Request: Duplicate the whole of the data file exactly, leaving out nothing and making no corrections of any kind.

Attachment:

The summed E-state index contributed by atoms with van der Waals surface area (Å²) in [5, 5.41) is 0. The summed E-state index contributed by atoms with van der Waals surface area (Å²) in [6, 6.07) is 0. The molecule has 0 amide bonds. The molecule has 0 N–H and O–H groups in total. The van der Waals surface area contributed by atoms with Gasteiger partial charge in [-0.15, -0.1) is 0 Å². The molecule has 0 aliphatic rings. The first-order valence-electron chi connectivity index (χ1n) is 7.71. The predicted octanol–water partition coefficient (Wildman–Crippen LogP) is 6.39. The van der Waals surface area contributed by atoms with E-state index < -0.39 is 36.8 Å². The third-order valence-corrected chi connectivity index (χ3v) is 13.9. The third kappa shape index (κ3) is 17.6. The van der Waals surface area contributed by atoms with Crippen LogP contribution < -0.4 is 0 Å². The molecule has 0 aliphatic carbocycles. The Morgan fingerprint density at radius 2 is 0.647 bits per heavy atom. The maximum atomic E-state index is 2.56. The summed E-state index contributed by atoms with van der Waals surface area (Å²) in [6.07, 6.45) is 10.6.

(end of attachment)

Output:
The summed E-state index contributed by atoms with van der Waals surface area (Å²) in [5, 5.41) is 0. The summed E-state index contributed by atoms with van der Waals surface area (Å²) in [6, 6.07) is 0. The molecule has 0 amide bonds. The molecule has 0 N–H and O–H groups in total. The van der Waals surface area contributed by atoms with Gasteiger partial charge in [-0.15, -0.1) is 0 Å². The molecule has 0 aliphatic rings. The first-order valence-electron chi connectivity index (χ1n) is 7.71. The predicted octanol–water partition coefficient (Wildman–Crippen LogP) is 6.39. The van der Waals surface area contributed by atoms with E-state index < -0.39 is 36.8 Å². The third-order valence-corrected chi connectivity index (χ3v) is 13.9. The third kappa shape index (κ3) is 17.6. The van der Waals surface area contributed by atoms with Crippen LogP contribution < -0.4 is 0 Å². The molecule has 0 aliphatic carbocycles. The Morgan fingerprint density at radius 2 is 0.647 bits per heavy atom. The maximum atomic E-state index is 2.56. The summed E-state index contributed by atoms with van der Waals surface area (Å²) in [6.07, 6.45) is 10.6.